Trajan (Marcus Ulpius Trajanus) trāˈjən [key], c.a.d. 53–a.d. 117, Roman emperor (a.d. 98–a.d. 117). Born in Spain, he was the first non-Italian to become head of the empire. Trajan served in the East, in Germany, and in Spain. He was adopted in a.d. 97 by Emperor Nerva, who died shortly afterward. A capable man, Trajan set about strengthening his regime by embarking on an aggressive foreign policy. In two wars against Dacia he brought that region, the parent of modern Romania, under Roman control. This conquest is commemorated by the sculptured Trajan's Column, which stands in the Forum of Trajan in Rome. Trajan then annexed Arabia Petraea, and in three campaigns he conquered the greater part of the Parthian empire, including Armenia and Upper Mesopotamia. On his way home from this campaign, he died in Cilicia. He was succeeded by Hadrian. Trajan was an able military organizer and civic administrator. He partially drained the Pontine Marshes and restored the Appian Way, and at Rome he built an aqueduct, a theater, and the immense Forum of Trajan, containing basilicas and libraries.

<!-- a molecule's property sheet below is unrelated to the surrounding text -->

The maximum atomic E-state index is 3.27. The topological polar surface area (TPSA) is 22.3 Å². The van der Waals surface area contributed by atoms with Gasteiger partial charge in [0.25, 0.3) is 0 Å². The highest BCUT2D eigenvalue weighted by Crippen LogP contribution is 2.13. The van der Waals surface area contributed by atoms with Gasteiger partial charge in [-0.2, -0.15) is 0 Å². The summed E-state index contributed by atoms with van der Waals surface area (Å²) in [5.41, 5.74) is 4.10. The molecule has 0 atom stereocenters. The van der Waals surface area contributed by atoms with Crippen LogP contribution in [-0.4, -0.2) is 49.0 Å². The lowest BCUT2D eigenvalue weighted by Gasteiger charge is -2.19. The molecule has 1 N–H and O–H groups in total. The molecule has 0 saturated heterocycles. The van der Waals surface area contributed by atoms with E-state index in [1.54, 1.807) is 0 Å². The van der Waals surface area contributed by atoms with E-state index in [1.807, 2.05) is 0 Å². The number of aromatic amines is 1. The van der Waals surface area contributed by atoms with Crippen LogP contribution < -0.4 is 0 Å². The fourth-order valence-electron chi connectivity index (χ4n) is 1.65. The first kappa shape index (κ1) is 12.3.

See F. A. Lepper, Trajan's Parthian War (1948); L. Rossi, Trajan's Column and the Dacian Wars (1972).

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